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SMG News

A Guide to Fall Immunization

Last updated: Jul 29, 2020


The vaccine race is on for COVID-19 and the possibility that a viable vaccine will be available for distribution to high-risk populations by late 2020 or early 2021 is encouraging.

But as summer fades, Summit CityMD’s Director of Infection Prevention Dr. Dan Hart says that "four seasonal coronaviruses that spread every winter that cause colds" will also come into play. "We expect that the novel coronavirus will spread in the fall and winter, too," he says. Add in annual strains of influenza, and the potential of contracting at least one illness this fall or winter is high.

Luckily, there are several ways you can stay healthy.

Get Your Flu Shot!

Many people think that flu season occurs in the middle of winter, but it actually starts much sooner and ends later. This past flu season, the Centers for Disease Control and Prevention (CDC) data shows that the flu infected between 39 and 56 million people.

As we now know, flu overlapped with coronavirus by several months, and there is a possibility the same could happen this fall, producing a double threat.

Getting the flu vaccine helps guard against contracting several strains of influenza. Beginning in late August, various Summit Medical Group and all CityMD Urgent Care locations will begin offering flu vaccines to patients. Additionally, Summit Medical Group patients will be able to receive a flu vaccine during a scheduled visit with their primary care provider.

Get Scheduled Immunizations

As we approach the fall cold and flu season, children, the elderly, and those with chronic conditions should make sure they are up to date on vaccinations that can reduce risk for respiratory illnesses such as influenza, pneumococcal pneumonia, and whooping cough.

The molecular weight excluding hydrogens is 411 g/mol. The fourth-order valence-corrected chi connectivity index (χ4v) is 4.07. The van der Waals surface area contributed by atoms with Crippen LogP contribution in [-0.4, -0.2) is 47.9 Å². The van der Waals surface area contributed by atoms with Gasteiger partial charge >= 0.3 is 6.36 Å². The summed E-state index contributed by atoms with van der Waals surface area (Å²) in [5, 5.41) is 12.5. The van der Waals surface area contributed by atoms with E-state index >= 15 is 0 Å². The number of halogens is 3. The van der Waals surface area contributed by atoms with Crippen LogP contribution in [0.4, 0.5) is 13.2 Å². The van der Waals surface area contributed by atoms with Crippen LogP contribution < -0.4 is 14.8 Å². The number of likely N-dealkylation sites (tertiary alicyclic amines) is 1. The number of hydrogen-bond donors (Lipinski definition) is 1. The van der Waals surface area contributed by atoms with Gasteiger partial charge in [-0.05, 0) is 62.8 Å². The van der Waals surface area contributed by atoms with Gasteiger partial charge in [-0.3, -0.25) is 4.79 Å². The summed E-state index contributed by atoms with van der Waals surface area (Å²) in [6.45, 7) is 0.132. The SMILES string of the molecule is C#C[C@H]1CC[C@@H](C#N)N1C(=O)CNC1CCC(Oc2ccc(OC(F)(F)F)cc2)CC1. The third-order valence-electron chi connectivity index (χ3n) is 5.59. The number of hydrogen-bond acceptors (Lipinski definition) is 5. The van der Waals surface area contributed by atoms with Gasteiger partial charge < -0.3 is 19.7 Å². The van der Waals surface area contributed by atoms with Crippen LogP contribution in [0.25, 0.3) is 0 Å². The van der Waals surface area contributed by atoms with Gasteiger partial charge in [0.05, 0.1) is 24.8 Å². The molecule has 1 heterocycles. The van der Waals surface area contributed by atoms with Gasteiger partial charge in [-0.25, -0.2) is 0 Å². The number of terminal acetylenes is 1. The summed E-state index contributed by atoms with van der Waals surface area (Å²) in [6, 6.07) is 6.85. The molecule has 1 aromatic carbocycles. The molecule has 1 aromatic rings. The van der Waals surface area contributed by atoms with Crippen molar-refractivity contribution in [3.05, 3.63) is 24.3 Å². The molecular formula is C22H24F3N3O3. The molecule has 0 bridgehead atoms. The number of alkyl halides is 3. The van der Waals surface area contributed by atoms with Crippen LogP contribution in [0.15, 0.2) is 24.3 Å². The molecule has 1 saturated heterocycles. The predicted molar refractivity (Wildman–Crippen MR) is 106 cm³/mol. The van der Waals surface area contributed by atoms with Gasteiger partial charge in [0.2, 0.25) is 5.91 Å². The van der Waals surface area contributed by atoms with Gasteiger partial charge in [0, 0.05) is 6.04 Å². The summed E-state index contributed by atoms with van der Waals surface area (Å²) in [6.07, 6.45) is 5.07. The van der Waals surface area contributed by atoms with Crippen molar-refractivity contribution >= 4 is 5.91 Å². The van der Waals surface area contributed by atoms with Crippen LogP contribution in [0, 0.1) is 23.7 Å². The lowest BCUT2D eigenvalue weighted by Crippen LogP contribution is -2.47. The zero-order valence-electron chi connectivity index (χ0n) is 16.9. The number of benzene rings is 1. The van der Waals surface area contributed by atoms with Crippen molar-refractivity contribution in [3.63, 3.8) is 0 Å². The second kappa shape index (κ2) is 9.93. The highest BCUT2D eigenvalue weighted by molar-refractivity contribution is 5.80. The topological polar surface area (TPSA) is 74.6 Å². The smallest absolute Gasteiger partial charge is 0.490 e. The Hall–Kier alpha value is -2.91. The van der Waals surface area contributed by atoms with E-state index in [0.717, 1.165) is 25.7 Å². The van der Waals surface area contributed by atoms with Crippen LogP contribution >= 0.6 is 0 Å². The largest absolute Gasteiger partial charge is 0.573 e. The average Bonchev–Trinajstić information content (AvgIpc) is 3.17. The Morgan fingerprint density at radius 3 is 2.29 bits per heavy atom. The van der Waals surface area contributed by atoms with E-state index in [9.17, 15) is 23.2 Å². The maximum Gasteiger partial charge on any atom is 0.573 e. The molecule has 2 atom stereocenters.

Dr. Hart encourages people to stay up to date on vaccinations saying, "On-time vaccination throughout childhood is a safe, effective, and important part of protecting against potentially life-threatening diseases. Older adults and those who are immunocompromised should also receive appropriate immunizations as necessary.”

Pediatricians follow the recommendations of the American Academy of Pediatrics (AAP) and the Centers for Disease Control and Prevention (CDC) based on years of research into vaccine safety and effectiveness. If you're unsure if you or your child have received the appropriate vaccinations, check with your primary care provider or your child’s pediatrician.

Practice Good Health Hygiene

It’s important to remember that viruses can enter through any mucous membrane, including the mouth, nose, and eyes. In addition to the basics like washing hands thoroughly, using hand sanitizer, not touching your face, and wearing masks, you should also practice the following:
 

  • Consider wearing a face shield in highly crowded areas
  • Disinfect and wipe down commonly touched surfaces such as your phone, remote controls, a shared computer mouse, keys, and more
  • Wipe down the steering wheel, door handles, and other areas of your car on a regular basis
     

As we’ve learned with coronavirus, without a vaccination and preventive measures in place, diseases can spread rapidly through a community. We all have a role to play when it comes to protecting each other, and through some simple measures, including mask adherence, frequent and proper handwashing, and timely vaccination, we can protect ourselves and those around us.

Daniel Hart, MD specializes in infectious diseases, with a particular interest in HIV, viral hepatitis, and immunocompromised patients with infections. Dr. Hart also served as an Assistant Professor of Medicine at Rutgers Robert Wood Johnson Medical School, where he helped train the next generation of infectious disease physicians in his role as Director of the Infectious Diseases Fellowship Program.

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